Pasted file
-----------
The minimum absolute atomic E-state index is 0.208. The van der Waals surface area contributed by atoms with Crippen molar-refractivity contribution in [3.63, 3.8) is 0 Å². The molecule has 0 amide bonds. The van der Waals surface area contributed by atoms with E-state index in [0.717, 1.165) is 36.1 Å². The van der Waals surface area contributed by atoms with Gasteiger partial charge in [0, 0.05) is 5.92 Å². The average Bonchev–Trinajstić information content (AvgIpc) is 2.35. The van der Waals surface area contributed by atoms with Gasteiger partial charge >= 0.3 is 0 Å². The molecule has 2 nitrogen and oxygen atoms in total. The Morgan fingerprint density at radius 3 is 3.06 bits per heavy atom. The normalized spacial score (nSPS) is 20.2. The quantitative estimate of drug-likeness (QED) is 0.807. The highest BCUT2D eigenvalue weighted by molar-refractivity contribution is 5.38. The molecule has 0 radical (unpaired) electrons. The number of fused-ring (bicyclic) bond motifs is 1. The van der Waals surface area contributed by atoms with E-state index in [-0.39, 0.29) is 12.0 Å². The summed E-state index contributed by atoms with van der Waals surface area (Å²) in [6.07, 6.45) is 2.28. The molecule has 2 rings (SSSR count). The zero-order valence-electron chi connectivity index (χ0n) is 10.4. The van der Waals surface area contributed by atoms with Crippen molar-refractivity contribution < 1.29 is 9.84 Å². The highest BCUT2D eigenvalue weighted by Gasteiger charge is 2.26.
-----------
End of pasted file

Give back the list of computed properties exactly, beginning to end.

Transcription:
The minimum absolute atomic E-state index is 0.208. The van der Waals surface area contributed by atoms with Crippen molar-refractivity contribution in [3.63, 3.8) is 0 Å². The molecule has 0 amide bonds. The van der Waals surface area contributed by atoms with E-state index in [0.717, 1.165) is 36.1 Å². The van der Waals surface area contributed by atoms with Gasteiger partial charge in [0, 0.05) is 5.92 Å². The average Bonchev–Trinajstić information content (AvgIpc) is 2.35. The van der Waals surface area contributed by atoms with Gasteiger partial charge >= 0.3 is 0 Å². The molecule has 2 nitrogen and oxygen atoms in total. The Morgan fingerprint density at radius 3 is 3.06 bits per heavy atom. The normalized spacial score (nSPS) is 20.2. The quantitative estimate of drug-likeness (QED) is 0.807. The highest BCUT2D eigenvalue weighted by molar-refractivity contribution is 5.38. The molecule has 0 radical (unpaired) electrons. The number of fused-ring (bicyclic) bond motifs is 1. The van der Waals surface area contributed by atoms with E-state index in [-0.39, 0.29) is 12.0 Å². The summed E-state index contributed by atoms with van der Waals surface area (Å²) in [6.07, 6.45) is 2.28. The molecule has 2 rings (SSSR count). The zero-order valence-electron chi connectivity index (χ0n) is 10.4. The van der Waals surface area contributed by atoms with Crippen molar-refractivity contribution < 1.29 is 9.84 Å². The highest BCUT2D eigenvalue weighted by Gasteiger charge is 2.26.